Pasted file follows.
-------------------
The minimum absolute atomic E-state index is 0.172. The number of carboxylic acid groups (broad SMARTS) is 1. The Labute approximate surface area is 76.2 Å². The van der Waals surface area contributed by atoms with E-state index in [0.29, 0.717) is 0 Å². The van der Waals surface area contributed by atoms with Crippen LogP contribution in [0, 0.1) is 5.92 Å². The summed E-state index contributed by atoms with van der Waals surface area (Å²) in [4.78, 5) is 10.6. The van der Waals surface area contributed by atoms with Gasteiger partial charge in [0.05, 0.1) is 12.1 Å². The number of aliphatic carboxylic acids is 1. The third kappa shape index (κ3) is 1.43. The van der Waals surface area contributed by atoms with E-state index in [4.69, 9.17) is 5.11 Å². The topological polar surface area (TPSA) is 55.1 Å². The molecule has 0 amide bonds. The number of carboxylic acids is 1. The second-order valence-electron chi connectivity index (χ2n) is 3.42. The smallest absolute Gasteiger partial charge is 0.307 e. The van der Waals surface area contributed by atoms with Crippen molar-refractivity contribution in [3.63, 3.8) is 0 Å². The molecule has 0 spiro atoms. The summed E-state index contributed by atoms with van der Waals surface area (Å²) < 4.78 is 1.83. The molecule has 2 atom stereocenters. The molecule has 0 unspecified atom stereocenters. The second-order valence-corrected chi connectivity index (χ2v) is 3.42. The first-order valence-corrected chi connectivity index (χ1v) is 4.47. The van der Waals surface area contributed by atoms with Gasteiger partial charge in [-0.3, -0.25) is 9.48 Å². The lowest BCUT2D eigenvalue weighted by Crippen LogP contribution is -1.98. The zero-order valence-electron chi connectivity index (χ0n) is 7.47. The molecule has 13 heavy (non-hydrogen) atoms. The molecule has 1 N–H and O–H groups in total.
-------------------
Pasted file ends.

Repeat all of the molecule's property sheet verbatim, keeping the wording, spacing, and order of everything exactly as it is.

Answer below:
The minimum absolute atomic E-state index is 0.172. The number of carboxylic acid groups (broad SMARTS) is 1. The Labute approximate surface area is 76.2 Å². The van der Waals surface area contributed by atoms with E-state index in [0.29, 0.717) is 0 Å². The van der Waals surface area contributed by atoms with Crippen LogP contribution in [0, 0.1) is 5.92 Å². The summed E-state index contributed by atoms with van der Waals surface area (Å²) in [4.78, 5) is 10.6. The van der Waals surface area contributed by atoms with Gasteiger partial charge in [0.05, 0.1) is 12.1 Å². The number of aliphatic carboxylic acids is 1. The third kappa shape index (κ3) is 1.43. The van der Waals surface area contributed by atoms with E-state index in [4.69, 9.17) is 5.11 Å². The topological polar surface area (TPSA) is 55.1 Å². The molecule has 0 amide bonds. The number of carboxylic acids is 1. The second-order valence-electron chi connectivity index (χ2n) is 3.42. The smallest absolute Gasteiger partial charge is 0.307 e. The van der Waals surface area contributed by atoms with Crippen molar-refractivity contribution in [3.63, 3.8) is 0 Å². The molecule has 0 spiro atoms. The summed E-state index contributed by atoms with van der Waals surface area (Å²) < 4.78 is 1.83. The molecule has 2 atom stereocenters. The molecule has 0 unspecified atom stereocenters. The second-order valence-corrected chi connectivity index (χ2v) is 3.42. The first-order valence-corrected chi connectivity index (χ1v) is 4.47. The van der Waals surface area contributed by atoms with Gasteiger partial charge in [-0.3, -0.25) is 9.48 Å². The lowest BCUT2D eigenvalue weighted by Crippen LogP contribution is -1.98. The zero-order valence-electron chi connectivity index (χ0n) is 7.47. The molecule has 13 heavy (non-hydrogen) atoms. The molecule has 1 N–H and O–H groups in total.